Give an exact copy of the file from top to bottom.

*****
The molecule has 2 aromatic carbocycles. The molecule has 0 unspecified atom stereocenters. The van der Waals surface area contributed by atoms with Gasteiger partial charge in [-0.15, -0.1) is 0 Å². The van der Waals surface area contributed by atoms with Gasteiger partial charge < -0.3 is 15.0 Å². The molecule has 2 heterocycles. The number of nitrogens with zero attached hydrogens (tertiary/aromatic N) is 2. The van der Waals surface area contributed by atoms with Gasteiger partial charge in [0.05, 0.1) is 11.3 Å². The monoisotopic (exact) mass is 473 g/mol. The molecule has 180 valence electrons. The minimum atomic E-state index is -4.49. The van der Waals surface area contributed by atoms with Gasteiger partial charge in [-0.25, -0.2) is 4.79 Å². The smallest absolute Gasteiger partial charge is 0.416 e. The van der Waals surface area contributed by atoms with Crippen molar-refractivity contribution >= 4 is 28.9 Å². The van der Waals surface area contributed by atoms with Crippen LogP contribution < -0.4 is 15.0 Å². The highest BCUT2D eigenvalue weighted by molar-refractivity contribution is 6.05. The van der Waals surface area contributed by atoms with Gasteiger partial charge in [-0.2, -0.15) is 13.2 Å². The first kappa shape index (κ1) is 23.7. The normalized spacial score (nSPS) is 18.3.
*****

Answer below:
The molecule has 2 aromatic carbocycles. The molecule has 0 unspecified atom stereocenters. The van der Waals surface area contributed by atoms with Gasteiger partial charge in [-0.15, -0.1) is 0 Å². The van der Waals surface area contributed by atoms with Gasteiger partial charge < -0.3 is 15.0 Å². The molecule has 2 heterocycles. The number of nitrogens with zero attached hydrogens (tertiary/aromatic N) is 2. The van der Waals surface area contributed by atoms with Gasteiger partial charge in [0.05, 0.1) is 11.3 Å². The monoisotopic (exact) mass is 473 g/mol. The molecule has 180 valence electrons. The minimum atomic E-state index is -4.49. The van der Waals surface area contributed by atoms with Gasteiger partial charge in [-0.25, -0.2) is 4.79 Å². The smallest absolute Gasteiger partial charge is 0.416 e. The van der Waals surface area contributed by atoms with Crippen molar-refractivity contribution >= 4 is 28.9 Å². The van der Waals surface area contributed by atoms with Crippen LogP contribution < -0.4 is 15.0 Å². The highest BCUT2D eigenvalue weighted by molar-refractivity contribution is 6.05. The van der Waals surface area contributed by atoms with Gasteiger partial charge in [-0.2, -0.15) is 13.2 Å². The first kappa shape index (κ1) is 23.7. The normalized spacial score (nSPS) is 18.3.